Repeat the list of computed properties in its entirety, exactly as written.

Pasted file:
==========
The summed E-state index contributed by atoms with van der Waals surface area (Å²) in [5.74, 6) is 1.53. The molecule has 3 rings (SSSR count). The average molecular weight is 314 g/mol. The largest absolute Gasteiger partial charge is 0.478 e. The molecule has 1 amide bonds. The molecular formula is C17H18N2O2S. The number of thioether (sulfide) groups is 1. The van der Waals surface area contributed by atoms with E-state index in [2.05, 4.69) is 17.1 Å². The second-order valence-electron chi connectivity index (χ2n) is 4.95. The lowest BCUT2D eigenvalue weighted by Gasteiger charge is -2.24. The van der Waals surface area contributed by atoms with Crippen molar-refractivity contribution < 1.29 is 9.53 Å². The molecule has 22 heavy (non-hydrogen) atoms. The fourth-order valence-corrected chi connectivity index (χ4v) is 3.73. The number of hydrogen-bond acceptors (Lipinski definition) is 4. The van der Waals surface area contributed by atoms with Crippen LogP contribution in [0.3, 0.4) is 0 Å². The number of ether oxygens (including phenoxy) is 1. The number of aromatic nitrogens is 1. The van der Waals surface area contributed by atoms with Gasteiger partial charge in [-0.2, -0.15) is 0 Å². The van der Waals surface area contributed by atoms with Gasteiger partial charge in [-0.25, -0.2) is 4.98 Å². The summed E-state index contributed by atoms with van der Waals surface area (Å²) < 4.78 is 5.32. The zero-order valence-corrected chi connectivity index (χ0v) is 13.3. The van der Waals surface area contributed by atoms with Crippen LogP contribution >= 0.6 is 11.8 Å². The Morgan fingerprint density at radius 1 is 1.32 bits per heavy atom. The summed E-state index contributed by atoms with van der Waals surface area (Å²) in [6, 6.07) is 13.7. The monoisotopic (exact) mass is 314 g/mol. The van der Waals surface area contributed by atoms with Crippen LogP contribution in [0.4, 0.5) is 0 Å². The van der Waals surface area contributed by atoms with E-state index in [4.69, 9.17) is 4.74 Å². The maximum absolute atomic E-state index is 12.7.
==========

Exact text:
The summed E-state index contributed by atoms with van der Waals surface area (Å²) in [5.74, 6) is 1.53. The molecule has 3 rings (SSSR count). The average molecular weight is 314 g/mol. The largest absolute Gasteiger partial charge is 0.478 e. The molecule has 1 amide bonds. The molecular formula is C17H18N2O2S. The number of thioether (sulfide) groups is 1. The van der Waals surface area contributed by atoms with E-state index in [2.05, 4.69) is 17.1 Å². The second-order valence-electron chi connectivity index (χ2n) is 4.95. The lowest BCUT2D eigenvalue weighted by Gasteiger charge is -2.24. The van der Waals surface area contributed by atoms with Crippen molar-refractivity contribution < 1.29 is 9.53 Å². The molecule has 22 heavy (non-hydrogen) atoms. The fourth-order valence-corrected chi connectivity index (χ4v) is 3.73. The number of hydrogen-bond acceptors (Lipinski definition) is 4. The van der Waals surface area contributed by atoms with Crippen LogP contribution in [0.3, 0.4) is 0 Å². The number of ether oxygens (including phenoxy) is 1. The number of aromatic nitrogens is 1. The van der Waals surface area contributed by atoms with Gasteiger partial charge in [-0.2, -0.15) is 0 Å². The van der Waals surface area contributed by atoms with Gasteiger partial charge in [-0.25, -0.2) is 4.98 Å². The summed E-state index contributed by atoms with van der Waals surface area (Å²) < 4.78 is 5.32. The zero-order valence-corrected chi connectivity index (χ0v) is 13.3. The van der Waals surface area contributed by atoms with Crippen LogP contribution >= 0.6 is 11.8 Å². The Morgan fingerprint density at radius 1 is 1.32 bits per heavy atom. The summed E-state index contributed by atoms with van der Waals surface area (Å²) in [6, 6.07) is 13.7. The monoisotopic (exact) mass is 314 g/mol. The van der Waals surface area contributed by atoms with Crippen LogP contribution in [0.4, 0.5) is 0 Å². The van der Waals surface area contributed by atoms with E-state index in [4.69, 9.17) is 4.74 Å². The maximum absolute atomic E-state index is 12.7.